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Discussion Starter #1
ok so sometimes when i slur from a D to a C# or a C i keep squeaking and it's driving me crazy because the songs i play usually make me slur from D to C# or C. it sometimes happens when i tongue the notes but not as often as sluring. anybody got and ideas as to why i keep squeaking and now my horn doesn't have any leaks i've had it checked out last week.:line4::space3:
 

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Check your reed placement. Bend your reed tight over the tip and make sure it covers it all, maybe even a hairline showing past the tip. Lots of stuff can cause it, though.
 

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Sometimes the octave slop, if you are using your 8va key when you slur, can contribute to squeaking. Try not using your 8va key and ckeck cork and etc. Make sure you don't have too much 8va slop, some slop 'is' necessary.
 

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For me, it squeaks when my embouchure is too tight, or throat is not "open" enough. Also sometimes because the reed is too dry, and last but not least, the mouthpiece had a bad facing. There're more to add to the list.

For C#/D or C/D transitions, my teacher taught me to use the palm D w/o octave key to get the octave D note. I tried but on different horns the combinations are different - some uses palm Eb, some add middle C and so on. He didn't recommend always using it though - he said it's just for fast passages and to reduce difference in timbre for some horns.
 

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That's a lot of fingers to get up at the same time (including letting go of the octave key. Lazy fingers can cause interim fingerings that will precipitate a squeak. I have that problem on my tenor between the next C up and the A or G below it. Also, (I've been told) that high baffle mouthpieces will be more prone to squeaks in precisely that situation. Don't know if that applies to you. Too soft reeds also contribute. I'm going to be aware of the reed placement mentioned by click.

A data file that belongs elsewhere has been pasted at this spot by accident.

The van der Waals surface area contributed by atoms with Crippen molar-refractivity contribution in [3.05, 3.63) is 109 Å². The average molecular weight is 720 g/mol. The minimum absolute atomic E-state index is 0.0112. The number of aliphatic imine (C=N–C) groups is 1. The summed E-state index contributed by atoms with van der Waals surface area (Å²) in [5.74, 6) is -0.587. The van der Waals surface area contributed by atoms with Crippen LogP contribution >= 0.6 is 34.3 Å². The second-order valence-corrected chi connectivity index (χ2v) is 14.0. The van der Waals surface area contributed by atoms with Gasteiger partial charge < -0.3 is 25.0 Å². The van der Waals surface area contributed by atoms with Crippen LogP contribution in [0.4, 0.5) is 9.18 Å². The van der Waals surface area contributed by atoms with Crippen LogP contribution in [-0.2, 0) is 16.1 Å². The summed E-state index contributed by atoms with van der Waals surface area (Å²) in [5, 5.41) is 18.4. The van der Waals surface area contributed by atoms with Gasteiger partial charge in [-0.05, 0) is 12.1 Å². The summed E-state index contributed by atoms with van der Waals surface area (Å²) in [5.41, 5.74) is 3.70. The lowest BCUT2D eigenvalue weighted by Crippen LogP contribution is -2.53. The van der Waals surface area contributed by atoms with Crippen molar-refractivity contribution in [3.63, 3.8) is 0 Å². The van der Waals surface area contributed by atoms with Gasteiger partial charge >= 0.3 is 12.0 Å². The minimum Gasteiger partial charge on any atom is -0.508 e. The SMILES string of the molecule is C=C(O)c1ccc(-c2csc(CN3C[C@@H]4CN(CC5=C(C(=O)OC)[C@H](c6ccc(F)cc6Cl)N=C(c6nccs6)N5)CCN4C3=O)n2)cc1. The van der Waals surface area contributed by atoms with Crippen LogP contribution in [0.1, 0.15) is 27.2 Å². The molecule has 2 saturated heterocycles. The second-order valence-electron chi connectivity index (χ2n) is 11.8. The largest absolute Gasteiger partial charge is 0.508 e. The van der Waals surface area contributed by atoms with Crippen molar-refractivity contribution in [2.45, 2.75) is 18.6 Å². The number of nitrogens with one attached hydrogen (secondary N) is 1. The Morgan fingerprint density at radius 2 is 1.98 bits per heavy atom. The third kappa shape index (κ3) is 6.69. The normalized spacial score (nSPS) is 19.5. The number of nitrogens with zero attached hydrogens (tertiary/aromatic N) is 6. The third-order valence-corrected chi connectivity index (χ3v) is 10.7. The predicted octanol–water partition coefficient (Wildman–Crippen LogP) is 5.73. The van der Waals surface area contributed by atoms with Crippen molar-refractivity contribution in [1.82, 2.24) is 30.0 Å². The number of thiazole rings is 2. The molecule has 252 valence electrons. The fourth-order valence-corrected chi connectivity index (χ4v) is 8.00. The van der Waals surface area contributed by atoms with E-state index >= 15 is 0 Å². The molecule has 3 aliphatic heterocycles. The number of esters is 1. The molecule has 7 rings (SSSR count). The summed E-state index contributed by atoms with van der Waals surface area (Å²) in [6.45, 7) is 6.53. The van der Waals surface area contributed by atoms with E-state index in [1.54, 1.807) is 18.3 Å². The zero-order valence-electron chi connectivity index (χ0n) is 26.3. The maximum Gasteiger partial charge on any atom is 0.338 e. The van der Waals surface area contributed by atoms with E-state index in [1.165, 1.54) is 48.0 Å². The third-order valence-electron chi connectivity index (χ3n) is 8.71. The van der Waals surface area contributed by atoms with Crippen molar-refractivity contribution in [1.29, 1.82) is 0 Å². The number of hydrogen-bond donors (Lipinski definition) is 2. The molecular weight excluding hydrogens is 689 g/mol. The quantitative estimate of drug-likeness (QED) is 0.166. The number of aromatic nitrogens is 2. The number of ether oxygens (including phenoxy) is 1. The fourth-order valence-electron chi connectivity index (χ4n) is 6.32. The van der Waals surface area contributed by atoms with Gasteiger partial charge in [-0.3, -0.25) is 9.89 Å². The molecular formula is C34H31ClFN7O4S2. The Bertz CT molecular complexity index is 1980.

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Try playing D and while holding the note, lift the octave key lever off (still holding D) and slur to C#. If it is OK, then it is the horn's octave key (the one on the body).
Make sure the reed is lined up on the mouthpiece.
Make sure the ligature is holding the reed tight.
If all else fails, it may be a faulty mouthpiece, uneven rails, warped table.....
 

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Discussion Starter #7
hmm well for the higher octave it's alright the squeaking happens when it's a D with octave key not palm keys.
 

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hmm well for the higher octave it's alright the squeaking happens when it's a D with octave key not palm keys.
If you are referring to my reply, I'll try explain...I'm talking about a method of getting a D2 by palm D only. Normally palm D + octave key gets D3. Without octave key, it sounds D2; depends on designs, this can be in-tune or way off. The student horn I used make D2 by palm Eb + middle C. Anyway it's a bit irrelevant to your core question...

The octave key testing posted by other SOTWers are good, you should try it first. If it's not the octave key, it can be the mouthpiece, your embouchure and support or so. Maybe you can tell us what mouthpiece and reed you are using.
 

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Discussion Starter #10
If you are referring to my reply, I'll try explain...I'm talking about a method of getting a D2 by palm D only. Normally palm D + octave key gets D3. Without octave key, it sounds D2; depends on designs, this can be in-tune or way off. The student horn I used make D2 by palm Eb + middle C. Anyway it's a bit irrelevant to your core question...
so u mean using the palm key without octave key will get me the same sound as D2. hmm it'll be harder remembering to do that but i'll try it out and see if it works.
 

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Yes this is not as intuitive as normal fingerings. I don't use it much, but it serves well as trill keys and fast passages.
 
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